Table of Contents
|0,1 = bit
8 bit = 1 byte
1024 byte = 1 kilobyte (KB)
1024 KB = 1 megabyte (MB)
1024 MB = 1 gigabyte (GB)
1024 GB = 1 Terabyte (TB)
|1 mbps: 1 megabit/second
1 MBps: 1 Megabyte/second (???)
8 megabit/sec = 1 megabyte/sec
Command Line Shortcuts
Hold Window button & Press R key to open Run prompt. Then enter the shortcuts below::
- cmd = command prompt
- msinfo32 = system information
- SYSDM.CPL = system properties
- eventvwr = Event Viewer
- regedit = registry editor
- perfmon = performance monitor
- taskmgr = task manager
- DEVMGMT.MSC = device manager
- INETCPL.CPL = network connections
- IPCONFIG = IP Address Settings
- mstsc = remote connections
You can find more command line shortcuts here, if you need. But the above is what you need to know.
Windows Environment Variable: Sets the directory for the temporary files (that record the changes) of a running program i.e. Microsoft Word Document has the temp file that records changes saved to temp folder or desktop.
What is API?
Application Programming Interface (API) is interface for programming. Like Net-beans, Notpad ++ or Eclipse. The interface helps the programmer program by providing pre-made codes to work with to make the coding faster. An analogy of what API does is that instead of working with only your hands, you are given a toolbox to help you get your work done. That’s API
Multi-Tier Software Architecture
Multi-tier Architecture or n-tier architecture is a term used in Software Engineering that refers to the way software is divided. The software can be divided into presentation (what the person sees on the monitor display & interact with; GUI), Application processing and Data Management (communicating data from application to database).
The Three-tier architecture is the most common model used by Software Engineers, and another way to referenc the concept is by 1. Presentation, 2. Logic, and 3. data storage. Note that logic & data storage are the similar/same to application processing and Data management.
Multi-tier architecture is important because developers can use this model to make re-usable building blocks that saves time in coding applications. Another benefit of dividing the application into tiers or layers, is that the developers have the ability to change or add a specific layer; instead of re-coding the whole application. In other words, Multi-tier architecture saves the devs from re-inventing the wheel, so to speak.
Bug/Defect Life Cycle
The Defect Life Cycle is a cycle that a defect goes through during its existence. It starts when the defect is found and ends when the defect is closed and insured not to be reproduced in the software application. The Defect Life Cycle has several different stages that the bug goes through:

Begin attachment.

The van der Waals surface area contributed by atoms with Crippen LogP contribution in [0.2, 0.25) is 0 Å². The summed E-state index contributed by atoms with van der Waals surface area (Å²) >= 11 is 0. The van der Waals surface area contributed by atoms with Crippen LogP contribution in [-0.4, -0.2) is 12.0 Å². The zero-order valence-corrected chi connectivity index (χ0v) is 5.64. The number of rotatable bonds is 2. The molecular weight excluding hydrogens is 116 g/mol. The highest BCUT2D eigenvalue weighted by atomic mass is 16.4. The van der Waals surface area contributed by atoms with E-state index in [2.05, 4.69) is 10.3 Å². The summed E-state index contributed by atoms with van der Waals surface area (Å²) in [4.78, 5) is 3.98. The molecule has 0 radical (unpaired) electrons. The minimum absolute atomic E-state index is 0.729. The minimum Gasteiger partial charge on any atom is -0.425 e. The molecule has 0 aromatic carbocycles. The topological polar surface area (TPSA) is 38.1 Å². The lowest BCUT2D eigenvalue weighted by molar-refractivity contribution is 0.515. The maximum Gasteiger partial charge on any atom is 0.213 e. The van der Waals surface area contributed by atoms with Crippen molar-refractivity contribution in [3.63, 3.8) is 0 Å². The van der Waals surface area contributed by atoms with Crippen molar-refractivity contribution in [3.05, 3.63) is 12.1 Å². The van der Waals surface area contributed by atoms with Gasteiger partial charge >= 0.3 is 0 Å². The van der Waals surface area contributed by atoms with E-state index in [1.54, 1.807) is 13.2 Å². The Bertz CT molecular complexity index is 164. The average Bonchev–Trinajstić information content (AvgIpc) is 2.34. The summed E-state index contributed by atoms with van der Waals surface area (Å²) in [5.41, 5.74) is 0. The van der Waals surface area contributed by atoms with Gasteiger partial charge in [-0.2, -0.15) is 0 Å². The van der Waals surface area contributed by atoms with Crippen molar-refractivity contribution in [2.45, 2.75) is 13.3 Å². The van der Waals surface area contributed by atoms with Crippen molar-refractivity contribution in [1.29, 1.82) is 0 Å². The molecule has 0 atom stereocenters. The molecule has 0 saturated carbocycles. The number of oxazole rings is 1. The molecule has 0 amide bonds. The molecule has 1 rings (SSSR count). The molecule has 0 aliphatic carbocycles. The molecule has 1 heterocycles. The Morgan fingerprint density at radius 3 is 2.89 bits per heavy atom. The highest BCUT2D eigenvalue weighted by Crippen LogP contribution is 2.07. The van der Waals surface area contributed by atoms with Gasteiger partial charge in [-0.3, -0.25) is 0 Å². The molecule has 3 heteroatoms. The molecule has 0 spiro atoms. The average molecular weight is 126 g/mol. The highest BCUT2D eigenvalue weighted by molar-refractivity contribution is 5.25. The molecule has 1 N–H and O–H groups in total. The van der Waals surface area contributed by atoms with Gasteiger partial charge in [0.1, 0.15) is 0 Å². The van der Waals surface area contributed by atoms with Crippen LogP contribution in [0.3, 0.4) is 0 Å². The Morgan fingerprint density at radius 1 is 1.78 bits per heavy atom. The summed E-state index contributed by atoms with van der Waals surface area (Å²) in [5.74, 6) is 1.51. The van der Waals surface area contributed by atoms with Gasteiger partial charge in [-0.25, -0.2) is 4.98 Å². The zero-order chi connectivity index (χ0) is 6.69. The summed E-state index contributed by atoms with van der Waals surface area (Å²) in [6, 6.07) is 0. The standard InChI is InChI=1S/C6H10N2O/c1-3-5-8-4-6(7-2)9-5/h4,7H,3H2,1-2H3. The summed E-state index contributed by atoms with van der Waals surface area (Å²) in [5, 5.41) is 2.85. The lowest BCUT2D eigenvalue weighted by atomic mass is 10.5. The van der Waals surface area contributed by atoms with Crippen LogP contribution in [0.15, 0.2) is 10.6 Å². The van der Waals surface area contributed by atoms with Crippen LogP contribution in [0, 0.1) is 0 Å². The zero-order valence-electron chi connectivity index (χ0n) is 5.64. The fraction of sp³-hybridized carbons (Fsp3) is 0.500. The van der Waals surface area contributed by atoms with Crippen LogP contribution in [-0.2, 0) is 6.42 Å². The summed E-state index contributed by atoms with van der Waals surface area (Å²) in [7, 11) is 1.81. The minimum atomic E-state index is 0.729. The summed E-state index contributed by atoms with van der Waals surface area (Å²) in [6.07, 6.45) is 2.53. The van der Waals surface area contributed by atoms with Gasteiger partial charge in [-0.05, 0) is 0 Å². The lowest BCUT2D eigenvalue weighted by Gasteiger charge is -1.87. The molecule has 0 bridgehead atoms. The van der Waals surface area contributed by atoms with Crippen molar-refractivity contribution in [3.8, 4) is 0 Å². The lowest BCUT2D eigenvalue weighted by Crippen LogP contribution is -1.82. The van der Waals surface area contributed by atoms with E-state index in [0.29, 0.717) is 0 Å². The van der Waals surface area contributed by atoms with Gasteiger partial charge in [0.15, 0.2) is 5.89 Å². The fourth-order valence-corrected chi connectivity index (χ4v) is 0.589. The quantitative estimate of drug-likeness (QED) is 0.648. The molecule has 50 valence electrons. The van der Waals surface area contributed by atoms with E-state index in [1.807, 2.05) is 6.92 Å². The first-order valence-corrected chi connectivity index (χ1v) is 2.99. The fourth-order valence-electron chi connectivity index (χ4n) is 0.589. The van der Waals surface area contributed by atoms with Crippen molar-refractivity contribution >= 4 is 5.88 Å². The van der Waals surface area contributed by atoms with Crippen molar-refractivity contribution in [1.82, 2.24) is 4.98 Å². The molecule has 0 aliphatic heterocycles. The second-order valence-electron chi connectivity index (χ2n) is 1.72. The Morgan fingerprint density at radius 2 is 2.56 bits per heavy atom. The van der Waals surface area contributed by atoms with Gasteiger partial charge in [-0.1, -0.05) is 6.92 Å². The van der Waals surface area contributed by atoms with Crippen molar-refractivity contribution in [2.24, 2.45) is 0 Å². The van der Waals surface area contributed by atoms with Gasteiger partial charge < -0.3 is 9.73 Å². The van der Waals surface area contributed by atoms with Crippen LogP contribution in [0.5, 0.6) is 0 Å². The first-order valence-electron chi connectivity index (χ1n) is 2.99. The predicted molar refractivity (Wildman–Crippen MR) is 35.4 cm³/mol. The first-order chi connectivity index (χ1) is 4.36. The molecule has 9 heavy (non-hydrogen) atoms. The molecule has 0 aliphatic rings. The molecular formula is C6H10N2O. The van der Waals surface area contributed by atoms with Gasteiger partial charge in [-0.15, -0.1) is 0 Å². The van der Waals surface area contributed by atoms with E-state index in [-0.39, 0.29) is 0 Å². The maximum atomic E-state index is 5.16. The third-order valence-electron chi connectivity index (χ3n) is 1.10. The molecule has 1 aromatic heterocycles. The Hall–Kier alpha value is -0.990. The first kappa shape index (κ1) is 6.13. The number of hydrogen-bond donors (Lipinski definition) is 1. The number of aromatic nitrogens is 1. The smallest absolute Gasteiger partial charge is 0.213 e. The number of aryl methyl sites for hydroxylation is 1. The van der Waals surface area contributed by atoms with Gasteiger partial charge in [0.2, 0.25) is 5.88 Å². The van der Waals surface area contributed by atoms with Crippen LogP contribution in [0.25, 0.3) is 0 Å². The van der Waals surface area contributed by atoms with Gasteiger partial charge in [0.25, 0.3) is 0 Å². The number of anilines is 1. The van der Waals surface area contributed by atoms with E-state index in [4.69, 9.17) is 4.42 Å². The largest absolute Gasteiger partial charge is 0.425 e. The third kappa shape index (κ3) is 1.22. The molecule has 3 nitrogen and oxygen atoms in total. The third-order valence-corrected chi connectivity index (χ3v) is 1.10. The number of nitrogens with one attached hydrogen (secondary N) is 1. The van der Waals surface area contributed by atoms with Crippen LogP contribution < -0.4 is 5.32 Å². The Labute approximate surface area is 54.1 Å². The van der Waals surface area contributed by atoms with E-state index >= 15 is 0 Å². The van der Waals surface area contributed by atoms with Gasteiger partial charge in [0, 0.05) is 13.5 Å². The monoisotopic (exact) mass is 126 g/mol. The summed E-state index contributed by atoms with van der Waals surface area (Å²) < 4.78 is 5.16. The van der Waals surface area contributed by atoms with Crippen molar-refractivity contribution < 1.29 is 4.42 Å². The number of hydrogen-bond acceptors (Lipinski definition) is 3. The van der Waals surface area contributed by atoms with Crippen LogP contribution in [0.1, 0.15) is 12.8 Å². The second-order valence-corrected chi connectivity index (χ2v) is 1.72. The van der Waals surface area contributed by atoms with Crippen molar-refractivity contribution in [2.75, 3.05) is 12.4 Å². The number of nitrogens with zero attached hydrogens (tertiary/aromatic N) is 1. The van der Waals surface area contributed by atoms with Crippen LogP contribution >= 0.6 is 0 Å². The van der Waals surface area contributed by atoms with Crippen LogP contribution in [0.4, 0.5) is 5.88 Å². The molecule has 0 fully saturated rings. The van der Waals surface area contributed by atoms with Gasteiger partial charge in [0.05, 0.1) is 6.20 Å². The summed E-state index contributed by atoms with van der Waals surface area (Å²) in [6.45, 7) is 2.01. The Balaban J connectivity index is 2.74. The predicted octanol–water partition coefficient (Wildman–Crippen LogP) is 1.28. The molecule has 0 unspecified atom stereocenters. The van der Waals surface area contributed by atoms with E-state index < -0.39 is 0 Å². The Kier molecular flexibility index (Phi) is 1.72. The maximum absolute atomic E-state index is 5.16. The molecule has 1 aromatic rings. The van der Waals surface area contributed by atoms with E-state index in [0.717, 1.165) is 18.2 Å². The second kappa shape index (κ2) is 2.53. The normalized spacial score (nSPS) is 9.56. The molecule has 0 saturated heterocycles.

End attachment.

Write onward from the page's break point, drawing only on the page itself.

- New: When a defect is logged and posted for the first time.
- Assigned: After the Tester reports the bug, the Lead Tester approves the bug as genuine and the Lead assigns the bug to a developer in the developing team to fix the bug.
- Open: At this stage the dev starts to work on fixing the defect.
- Fixed: When a developer fixes the code that removes the bug. This corrected-bug code is passed on to the testing team to verify the fix. ↓
- Pending Retest: the corrected-bug is assigned to a tester to be retested
- Verified: The tester retests the corrected-bug code. If the tester approves the bug as fixed, the status of the bug becomes “verified”.
- Re-Open: If the bug if found (by the tester) to exists after it is ‘fixed’ by developer, then the status of the bug becomes “re-opened”.
- Closed: The tester find that the bug is indeed fixed, and the bug no longer exists in the software. So the status of the bug becomes “closed” and no longer needs to be worked on.
- Duplicate: If the same instance of a bug is found multiple time in a software. ie. First one is a defect, second one is the same type of defect, so there are two test cases which fail.
- Rejected: If the developer feels that the bug is not genuine, he rejects the bug.
- Deferred: The bug that is labeled ‘deferred’ is expected to be fixed in the next release. The reasons for changing the bug to this state include that the priority of the bug is low, lack of time to fix the bug before release, or that fixing the bug would change the software in a major way (thus being time consuming and expensive).
- Not a bug: This label is given when the reported defect does not change the functionality of the application. For example, if the client asks for a change in the look, or a field, or color of some text; then this is not a bug.